Nik Reiman Nik Reiman - 11 months ago 94
Git Question

How do I squash two non-consecutive commits?

I'm a bit new to the whole rebasing feature within git. Let's say that I made the following commits:

A -> B -> C -> D


Afterwards, I realize that
D
contains a fix which depends on some new code added in
A
, and that these commits belong together. How do I squash
A
&
D
together and leave
B
&
C
alone?

Answer Source

You can run git rebase --interactive and reorder D before B and squash D into A.

Git will open an editor, and you see a file like this:

pick aaaaaaa Commit A
pick bbbbbbb Commit B
pick ccccccc Commit C
pick ddddddd Commit D

# Rebase aaaaaaa..ddddddd onto 1234567 (4 command(s))
#
# Commands:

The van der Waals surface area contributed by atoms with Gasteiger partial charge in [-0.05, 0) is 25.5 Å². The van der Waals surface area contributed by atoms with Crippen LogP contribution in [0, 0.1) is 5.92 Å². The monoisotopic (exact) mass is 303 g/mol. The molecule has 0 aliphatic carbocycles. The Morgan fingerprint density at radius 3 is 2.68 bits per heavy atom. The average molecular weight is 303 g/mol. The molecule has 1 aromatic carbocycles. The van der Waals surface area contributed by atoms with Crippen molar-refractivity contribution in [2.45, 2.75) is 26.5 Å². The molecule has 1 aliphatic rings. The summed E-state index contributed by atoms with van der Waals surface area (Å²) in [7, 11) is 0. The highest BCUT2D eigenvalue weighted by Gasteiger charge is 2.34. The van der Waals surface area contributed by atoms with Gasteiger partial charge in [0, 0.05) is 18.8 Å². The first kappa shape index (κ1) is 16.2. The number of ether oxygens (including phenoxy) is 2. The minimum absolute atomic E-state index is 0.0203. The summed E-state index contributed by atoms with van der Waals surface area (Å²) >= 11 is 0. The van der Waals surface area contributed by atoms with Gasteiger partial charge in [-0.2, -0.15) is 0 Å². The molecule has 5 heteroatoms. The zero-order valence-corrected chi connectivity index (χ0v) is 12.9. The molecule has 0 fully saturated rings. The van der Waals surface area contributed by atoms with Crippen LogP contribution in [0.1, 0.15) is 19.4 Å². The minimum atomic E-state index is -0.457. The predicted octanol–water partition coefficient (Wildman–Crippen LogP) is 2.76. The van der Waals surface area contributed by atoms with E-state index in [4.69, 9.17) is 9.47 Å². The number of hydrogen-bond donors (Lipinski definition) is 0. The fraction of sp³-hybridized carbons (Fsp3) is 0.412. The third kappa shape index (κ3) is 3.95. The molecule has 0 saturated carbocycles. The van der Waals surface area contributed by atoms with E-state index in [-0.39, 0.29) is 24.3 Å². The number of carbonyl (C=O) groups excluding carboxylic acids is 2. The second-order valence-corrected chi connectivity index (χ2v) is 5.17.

# p, pick = use commit
# r, reword = use commit, but edit the commit message
# e, edit = use commit, but stop for amending
# s, squash = use commit, but meld into previous commit
# f, fixup = like "squash", but discard this commit's log message
# x, exec = run command (the rest of the line) using shell
#
# These lines can be re-ordered; they are executed from top to bottom.
#
# If you remove a line here THAT COMMIT WILL BE LOST.
#
# However, if you remove everything, the rebase will be aborted.
#
# Note that empty commits are commented out

Now you change the file that it looks like this:

pick aaaaaaa Commit A
squash ddddddd Commit D
pick bbbbbbb Commit B
pick ccccccc Commit C

And git will now meld the changes of A and D together into one commit, and put B and C afterwards. When you don't want to keep the commit message of D, you can also use the "fix" keyword.

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